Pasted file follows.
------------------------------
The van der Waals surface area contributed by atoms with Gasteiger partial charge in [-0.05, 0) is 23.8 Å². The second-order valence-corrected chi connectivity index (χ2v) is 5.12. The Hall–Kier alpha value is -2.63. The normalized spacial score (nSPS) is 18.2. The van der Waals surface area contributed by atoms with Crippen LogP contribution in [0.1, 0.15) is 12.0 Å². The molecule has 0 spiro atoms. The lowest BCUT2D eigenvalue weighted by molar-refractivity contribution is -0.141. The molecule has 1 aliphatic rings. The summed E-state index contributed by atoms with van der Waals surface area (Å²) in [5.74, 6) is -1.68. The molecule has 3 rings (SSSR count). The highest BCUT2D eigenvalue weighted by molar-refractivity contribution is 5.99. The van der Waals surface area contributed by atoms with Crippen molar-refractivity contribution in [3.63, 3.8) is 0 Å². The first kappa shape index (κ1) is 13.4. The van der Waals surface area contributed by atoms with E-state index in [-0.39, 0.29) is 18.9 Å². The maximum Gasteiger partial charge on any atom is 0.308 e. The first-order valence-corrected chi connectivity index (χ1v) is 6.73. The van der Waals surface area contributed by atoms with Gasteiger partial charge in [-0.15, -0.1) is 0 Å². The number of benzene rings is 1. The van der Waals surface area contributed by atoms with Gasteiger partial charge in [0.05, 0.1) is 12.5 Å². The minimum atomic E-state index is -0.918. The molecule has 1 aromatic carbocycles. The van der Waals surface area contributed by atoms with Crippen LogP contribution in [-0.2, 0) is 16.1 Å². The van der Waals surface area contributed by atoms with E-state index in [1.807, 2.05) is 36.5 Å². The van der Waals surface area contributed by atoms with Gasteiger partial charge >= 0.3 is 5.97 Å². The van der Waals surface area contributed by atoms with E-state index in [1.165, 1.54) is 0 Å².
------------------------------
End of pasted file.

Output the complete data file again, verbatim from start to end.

The van der Waals surface area contributed by atoms with Gasteiger partial charge in [-0.05, 0) is 23.8 Å². The second-order valence-corrected chi connectivity index (χ2v) is 5.12. The Hall–Kier alpha value is -2.63. The normalized spacial score (nSPS) is 18.2. The van der Waals surface area contributed by atoms with Crippen LogP contribution in [0.1, 0.15) is 12.0 Å². The molecule has 0 spiro atoms. The lowest BCUT2D eigenvalue weighted by molar-refractivity contribution is -0.141. The molecule has 1 aliphatic rings. The summed E-state index contributed by atoms with van der Waals surface area (Å²) in [5.74, 6) is -1.68. The molecule has 3 rings (SSSR count). The highest BCUT2D eigenvalue weighted by molar-refractivity contribution is 5.99. The van der Waals surface area contributed by atoms with Crippen molar-refractivity contribution in [3.63, 3.8) is 0 Å². The first kappa shape index (κ1) is 13.4. The van der Waals surface area contributed by atoms with E-state index in [-0.39, 0.29) is 18.9 Å². The maximum Gasteiger partial charge on any atom is 0.308 e. The first-order valence-corrected chi connectivity index (χ1v) is 6.73. The van der Waals surface area contributed by atoms with Gasteiger partial charge in [-0.15, -0.1) is 0 Å². The number of benzene rings is 1. The van der Waals surface area contributed by atoms with Gasteiger partial charge in [0.05, 0.1) is 12.5 Å². The minimum atomic E-state index is -0.918. The molecule has 1 aromatic carbocycles. The van der Waals surface area contributed by atoms with Crippen LogP contribution in [-0.2, 0) is 16.1 Å². The van der Waals surface area contributed by atoms with E-state index in [1.807, 2.05) is 36.5 Å². The van der Waals surface area contributed by atoms with Gasteiger partial charge >= 0.3 is 5.97 Å². The van der Waals surface area contributed by atoms with E-state index in [1.165, 1.54) is 0 Å².